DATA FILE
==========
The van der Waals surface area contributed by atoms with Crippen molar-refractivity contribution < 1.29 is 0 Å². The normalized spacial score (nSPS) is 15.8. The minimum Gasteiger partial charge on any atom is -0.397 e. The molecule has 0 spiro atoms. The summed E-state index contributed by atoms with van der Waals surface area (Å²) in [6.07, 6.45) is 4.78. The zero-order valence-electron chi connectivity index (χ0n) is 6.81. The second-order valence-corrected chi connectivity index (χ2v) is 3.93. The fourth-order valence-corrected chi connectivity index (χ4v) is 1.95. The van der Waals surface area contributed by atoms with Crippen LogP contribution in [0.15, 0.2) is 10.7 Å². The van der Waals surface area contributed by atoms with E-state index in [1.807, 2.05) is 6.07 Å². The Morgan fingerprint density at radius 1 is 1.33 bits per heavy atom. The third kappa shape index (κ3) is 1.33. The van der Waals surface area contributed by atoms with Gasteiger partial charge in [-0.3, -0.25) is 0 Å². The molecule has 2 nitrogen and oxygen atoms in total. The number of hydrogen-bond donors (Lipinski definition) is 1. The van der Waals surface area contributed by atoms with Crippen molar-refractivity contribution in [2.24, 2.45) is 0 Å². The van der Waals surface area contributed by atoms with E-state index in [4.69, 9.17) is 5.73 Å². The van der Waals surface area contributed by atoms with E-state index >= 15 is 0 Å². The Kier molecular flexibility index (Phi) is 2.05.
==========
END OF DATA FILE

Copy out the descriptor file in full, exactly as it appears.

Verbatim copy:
The van der Waals surface area contributed by atoms with Crippen molar-refractivity contribution < 1.29 is 0 Å². The normalized spacial score (nSPS) is 15.8. The minimum Gasteiger partial charge on any atom is -0.397 e. The molecule has 0 spiro atoms. The summed E-state index contributed by atoms with van der Waals surface area (Å²) in [6.07, 6.45) is 4.78. The zero-order valence-electron chi connectivity index (χ0n) is 6.81. The second-order valence-corrected chi connectivity index (χ2v) is 3.93. The fourth-order valence-corrected chi connectivity index (χ4v) is 1.95. The van der Waals surface area contributed by atoms with Crippen LogP contribution in [0.15, 0.2) is 10.7 Å². The van der Waals surface area contributed by atoms with E-state index in [1.807, 2.05) is 6.07 Å². The Morgan fingerprint density at radius 1 is 1.33 bits per heavy atom. The third kappa shape index (κ3) is 1.33. The van der Waals surface area contributed by atoms with Gasteiger partial charge in [-0.3, -0.25) is 0 Å². The molecule has 2 nitrogen and oxygen atoms in total. The number of hydrogen-bond donors (Lipinski definition) is 1. The van der Waals surface area contributed by atoms with Crippen molar-refractivity contribution in [2.24, 2.45) is 0 Å². The van der Waals surface area contributed by atoms with E-state index in [4.69, 9.17) is 5.73 Å². The van der Waals surface area contributed by atoms with E-state index >= 15 is 0 Å². The Kier molecular flexibility index (Phi) is 2.05.